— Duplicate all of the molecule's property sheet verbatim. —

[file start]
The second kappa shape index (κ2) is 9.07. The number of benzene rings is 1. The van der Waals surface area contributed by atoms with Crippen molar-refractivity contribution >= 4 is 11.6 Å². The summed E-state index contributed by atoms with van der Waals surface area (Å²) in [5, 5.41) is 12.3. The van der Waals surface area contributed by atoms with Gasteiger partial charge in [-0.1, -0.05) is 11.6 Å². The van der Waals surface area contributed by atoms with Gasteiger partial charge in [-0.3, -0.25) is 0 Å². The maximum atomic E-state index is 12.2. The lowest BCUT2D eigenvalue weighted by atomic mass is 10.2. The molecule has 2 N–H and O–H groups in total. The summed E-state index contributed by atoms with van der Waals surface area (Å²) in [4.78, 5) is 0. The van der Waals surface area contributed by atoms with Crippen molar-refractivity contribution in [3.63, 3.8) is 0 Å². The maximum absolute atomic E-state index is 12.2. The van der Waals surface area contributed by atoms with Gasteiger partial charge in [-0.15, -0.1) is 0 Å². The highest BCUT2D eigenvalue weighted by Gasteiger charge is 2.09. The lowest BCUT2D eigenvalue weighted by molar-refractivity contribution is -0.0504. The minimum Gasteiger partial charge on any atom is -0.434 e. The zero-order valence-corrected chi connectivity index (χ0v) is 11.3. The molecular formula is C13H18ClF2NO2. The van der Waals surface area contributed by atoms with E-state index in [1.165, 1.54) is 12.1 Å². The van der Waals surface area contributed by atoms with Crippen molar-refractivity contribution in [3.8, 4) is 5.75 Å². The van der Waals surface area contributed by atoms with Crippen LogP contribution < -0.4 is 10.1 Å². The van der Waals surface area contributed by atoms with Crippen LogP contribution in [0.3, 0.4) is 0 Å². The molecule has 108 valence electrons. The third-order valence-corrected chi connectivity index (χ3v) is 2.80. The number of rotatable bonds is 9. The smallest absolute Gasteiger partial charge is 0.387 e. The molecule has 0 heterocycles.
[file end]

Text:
The second kappa shape index (κ2) is 9.07. The number of benzene rings is 1. The van der Waals surface area contributed by atoms with Crippen molar-refractivity contribution >= 4 is 11.6 Å². The summed E-state index contributed by atoms with van der Waals surface area (Å²) in [5, 5.41) is 12.3. The van der Waals surface area contributed by atoms with Gasteiger partial charge in [-0.1, -0.05) is 11.6 Å². The van der Waals surface area contributed by atoms with Gasteiger partial charge in [-0.3, -0.25) is 0 Å². The maximum atomic E-state index is 12.2. The lowest BCUT2D eigenvalue weighted by atomic mass is 10.2. The molecule has 2 N–H and O–H groups in total. The summed E-state index contributed by atoms with van der Waals surface area (Å²) in [4.78, 5) is 0. The van der Waals surface area contributed by atoms with Crippen molar-refractivity contribution in [3.63, 3.8) is 0 Å². The maximum absolute atomic E-state index is 12.2. The van der Waals surface area contributed by atoms with Gasteiger partial charge in [-0.15, -0.1) is 0 Å². The highest BCUT2D eigenvalue weighted by Gasteiger charge is 2.09. The lowest BCUT2D eigenvalue weighted by molar-refractivity contribution is -0.0504. The minimum Gasteiger partial charge on any atom is -0.434 e. The zero-order valence-corrected chi connectivity index (χ0v) is 11.3. The molecular formula is C13H18ClF2NO2. The van der Waals surface area contributed by atoms with E-state index in [1.165, 1.54) is 12.1 Å². The van der Waals surface area contributed by atoms with Crippen molar-refractivity contribution in [3.8, 4) is 5.75 Å². The van der Waals surface area contributed by atoms with Crippen LogP contribution < -0.4 is 10.1 Å². The van der Waals surface area contributed by atoms with Crippen LogP contribution in [0.3, 0.4) is 0 Å². The molecule has 108 valence electrons. The third-order valence-corrected chi connectivity index (χ3v) is 2.80. The number of rotatable bonds is 9. The smallest absolute Gasteiger partial charge is 0.387 e. The molecule has 0 heterocycles.